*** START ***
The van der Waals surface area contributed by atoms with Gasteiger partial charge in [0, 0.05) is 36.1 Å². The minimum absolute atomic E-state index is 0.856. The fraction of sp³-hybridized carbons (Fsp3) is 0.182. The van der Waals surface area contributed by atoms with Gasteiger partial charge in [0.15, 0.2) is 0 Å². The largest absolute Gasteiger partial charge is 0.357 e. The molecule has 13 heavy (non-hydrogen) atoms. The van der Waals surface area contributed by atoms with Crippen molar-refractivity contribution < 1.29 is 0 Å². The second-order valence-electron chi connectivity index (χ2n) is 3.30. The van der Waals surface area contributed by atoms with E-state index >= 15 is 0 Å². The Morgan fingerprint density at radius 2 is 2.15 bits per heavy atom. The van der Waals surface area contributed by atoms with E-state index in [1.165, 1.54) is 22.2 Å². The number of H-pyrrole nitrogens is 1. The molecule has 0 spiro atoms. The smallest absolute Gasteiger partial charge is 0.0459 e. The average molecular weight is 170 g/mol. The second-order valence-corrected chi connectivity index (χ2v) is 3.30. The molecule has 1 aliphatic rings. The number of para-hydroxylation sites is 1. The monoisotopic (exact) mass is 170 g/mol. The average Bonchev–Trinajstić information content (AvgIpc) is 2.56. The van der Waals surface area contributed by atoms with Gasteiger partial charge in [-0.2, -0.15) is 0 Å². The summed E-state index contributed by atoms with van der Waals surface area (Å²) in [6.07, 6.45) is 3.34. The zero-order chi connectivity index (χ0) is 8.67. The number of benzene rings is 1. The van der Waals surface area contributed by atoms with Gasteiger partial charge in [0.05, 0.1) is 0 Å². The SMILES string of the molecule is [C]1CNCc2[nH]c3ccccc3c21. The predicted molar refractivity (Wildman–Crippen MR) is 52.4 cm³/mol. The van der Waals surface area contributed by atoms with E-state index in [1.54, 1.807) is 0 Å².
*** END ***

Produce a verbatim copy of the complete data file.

The van der Waals surface area contributed by atoms with Gasteiger partial charge in [0, 0.05) is 36.1 Å². The minimum absolute atomic E-state index is 0.856. The fraction of sp³-hybridized carbons (Fsp3) is 0.182. The van der Waals surface area contributed by atoms with Gasteiger partial charge in [0.15, 0.2) is 0 Å². The largest absolute Gasteiger partial charge is 0.357 e. The molecule has 13 heavy (non-hydrogen) atoms. The van der Waals surface area contributed by atoms with Crippen molar-refractivity contribution < 1.29 is 0 Å². The second-order valence-electron chi connectivity index (χ2n) is 3.30. The van der Waals surface area contributed by atoms with E-state index >= 15 is 0 Å². The Morgan fingerprint density at radius 2 is 2.15 bits per heavy atom. The van der Waals surface area contributed by atoms with E-state index in [1.165, 1.54) is 22.2 Å². The number of H-pyrrole nitrogens is 1. The molecule has 0 spiro atoms. The smallest absolute Gasteiger partial charge is 0.0459 e. The average molecular weight is 170 g/mol. The second-order valence-corrected chi connectivity index (χ2v) is 3.30. The molecule has 1 aliphatic rings. The number of para-hydroxylation sites is 1. The monoisotopic (exact) mass is 170 g/mol. The average Bonchev–Trinajstić information content (AvgIpc) is 2.56. The van der Waals surface area contributed by atoms with Gasteiger partial charge in [-0.2, -0.15) is 0 Å². The summed E-state index contributed by atoms with van der Waals surface area (Å²) in [6.07, 6.45) is 3.34. The zero-order chi connectivity index (χ0) is 8.67. The number of benzene rings is 1. The van der Waals surface area contributed by atoms with Gasteiger partial charge in [0.05, 0.1) is 0 Å². The SMILES string of the molecule is [C]1CNCc2[nH]c3ccccc3c21. The predicted molar refractivity (Wildman–Crippen MR) is 52.4 cm³/mol. The van der Waals surface area contributed by atoms with E-state index in [1.54, 1.807) is 0 Å².